While on the march to said height we met the enemy, commanded by Colonel Childs and the guerrilla Quantrill, their force numbering (according to Colonel Childs' statement) 130 men. They fired upon us, and, as usual, then fled to the brush. I dismounted my men and took to the brush in like manner. Then almost a hand-to-hand fight ensued, which lasted about forty minutes, and not any of the time more than 40 yards apart, during which time we drove the rebels from the field, capturing Colonel Childs (supposed to be mortally wounded), 3 horses and equipments, and 1 cavalry saber.
I ordered my men to mount, which they did, on a double-quick. Being mounted, we started in pursuit, though cautiously as we passed through the brush. When we approached the prairie I thought pursuit useless, and I then returned to the battle ground to ascertain our loss.
On our arrival I found 1 killed and 1 mortally wounded, both of Company A; 1 of Company B, slightly wounded, and many others with holes shot through their clothes and hats, which shows that they were standing close up to their work.
My little band, both officers and men (with the exception of two), conducted themselves like heroes, some of them brave even to desperation. Such gallantry I have never witnessed in my life, and I must say that I never expected to. Both officers and men obeyed my commands with as much coolness and promptitude as though they were upon their daily parade ground.
I regret very much (yes, it mortifies me) to report Sergeant Sheperson, of Company D, and Private Harrison Thompson, of Company B, for deserting the field in the beginning of the fight.
The entire loss of the enemy not known; but while we were making preparations to move our dead and wounded I learned from ladies who had come up to learn the result of the fight that Quantrill was pressing buggies and carriages to convey his wounded. From Colonel Childs' own statement and the blood on the ground they must have suffered severely. They also stated that Quantrill was retreating in the direction of Lone Jack.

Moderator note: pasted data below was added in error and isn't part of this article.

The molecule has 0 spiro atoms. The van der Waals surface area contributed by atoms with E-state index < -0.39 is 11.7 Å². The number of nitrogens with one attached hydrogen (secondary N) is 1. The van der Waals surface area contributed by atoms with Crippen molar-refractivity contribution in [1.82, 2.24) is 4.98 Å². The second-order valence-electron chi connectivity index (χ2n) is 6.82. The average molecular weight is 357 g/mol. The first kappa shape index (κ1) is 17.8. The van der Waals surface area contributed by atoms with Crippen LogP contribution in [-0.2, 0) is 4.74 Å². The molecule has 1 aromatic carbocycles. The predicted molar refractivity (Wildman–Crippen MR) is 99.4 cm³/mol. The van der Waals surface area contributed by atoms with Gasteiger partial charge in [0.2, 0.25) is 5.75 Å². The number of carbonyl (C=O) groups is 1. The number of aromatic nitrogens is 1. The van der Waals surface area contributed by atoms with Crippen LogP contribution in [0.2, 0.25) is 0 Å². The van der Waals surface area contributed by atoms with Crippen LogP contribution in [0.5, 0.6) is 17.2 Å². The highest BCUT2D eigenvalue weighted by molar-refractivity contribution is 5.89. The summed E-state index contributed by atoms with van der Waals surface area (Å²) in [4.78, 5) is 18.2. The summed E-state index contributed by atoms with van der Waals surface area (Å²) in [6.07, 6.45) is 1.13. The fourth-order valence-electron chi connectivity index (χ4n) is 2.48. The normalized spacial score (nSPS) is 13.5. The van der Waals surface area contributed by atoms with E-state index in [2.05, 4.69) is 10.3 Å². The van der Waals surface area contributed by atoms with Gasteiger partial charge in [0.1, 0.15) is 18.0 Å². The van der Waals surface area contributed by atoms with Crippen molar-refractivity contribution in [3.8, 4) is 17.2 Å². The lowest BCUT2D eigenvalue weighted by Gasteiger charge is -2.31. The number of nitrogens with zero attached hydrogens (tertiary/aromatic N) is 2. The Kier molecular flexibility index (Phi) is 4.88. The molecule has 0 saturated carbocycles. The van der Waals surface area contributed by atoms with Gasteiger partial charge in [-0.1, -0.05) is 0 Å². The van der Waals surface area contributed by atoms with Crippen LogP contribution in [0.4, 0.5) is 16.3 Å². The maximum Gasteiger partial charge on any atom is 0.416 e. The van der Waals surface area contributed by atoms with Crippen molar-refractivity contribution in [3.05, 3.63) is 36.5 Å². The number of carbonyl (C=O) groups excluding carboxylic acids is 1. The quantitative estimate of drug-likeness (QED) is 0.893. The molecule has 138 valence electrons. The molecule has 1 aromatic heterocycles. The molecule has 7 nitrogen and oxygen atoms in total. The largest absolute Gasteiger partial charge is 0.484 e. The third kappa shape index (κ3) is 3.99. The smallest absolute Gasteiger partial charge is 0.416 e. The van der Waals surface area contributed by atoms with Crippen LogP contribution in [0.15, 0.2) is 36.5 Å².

Our loss of property heavy. Company A lost in killed, wounded, and missing 5 horses and horse equipments and 1 contraband horse and equipments; Company D lost in killed, wounded, and missing 3 horses and horse equipments; Company K lost in killed and missing 2 horses and horse equipments; Company B lost in missing 1 horse and horse equipments, and lost 1 gun, caused by a shot from the rebels.
In order to mount the dismounted and convey the dead and wounded to this place I pressed from William Hughes 1 buggy, 1 rockaway, and harness for each; from Mrs. Willis, 1 horse; from Mrs. Garrison, 1 horse and buggy; from Mr. Mellin, 1 horse. All this completed, I took up my line of march for this place. After I had proceeded some 5 miles I met your re-enforcements, under command of Captain Vanzant. I then ordered the killed and wounded to be taken, with a sufficient force for safety, to camp. I then counter-marched with the command and scoured the country during the night in the neighborhood of Big Hill and Pink Hill, not finding the enemy.
Early the following morning we struck their trail, and followed in pursuit until about 8 a. m., when we came upon their pickets, giving them a round of musketry, and Captain Johnson, every ready with his battery, turned his little gun upon them and gave them a few canister, which sent them off on a double-quick. We captured 3 horses and Government horse equipments, 1 Savage revolver, cartridge box and belt.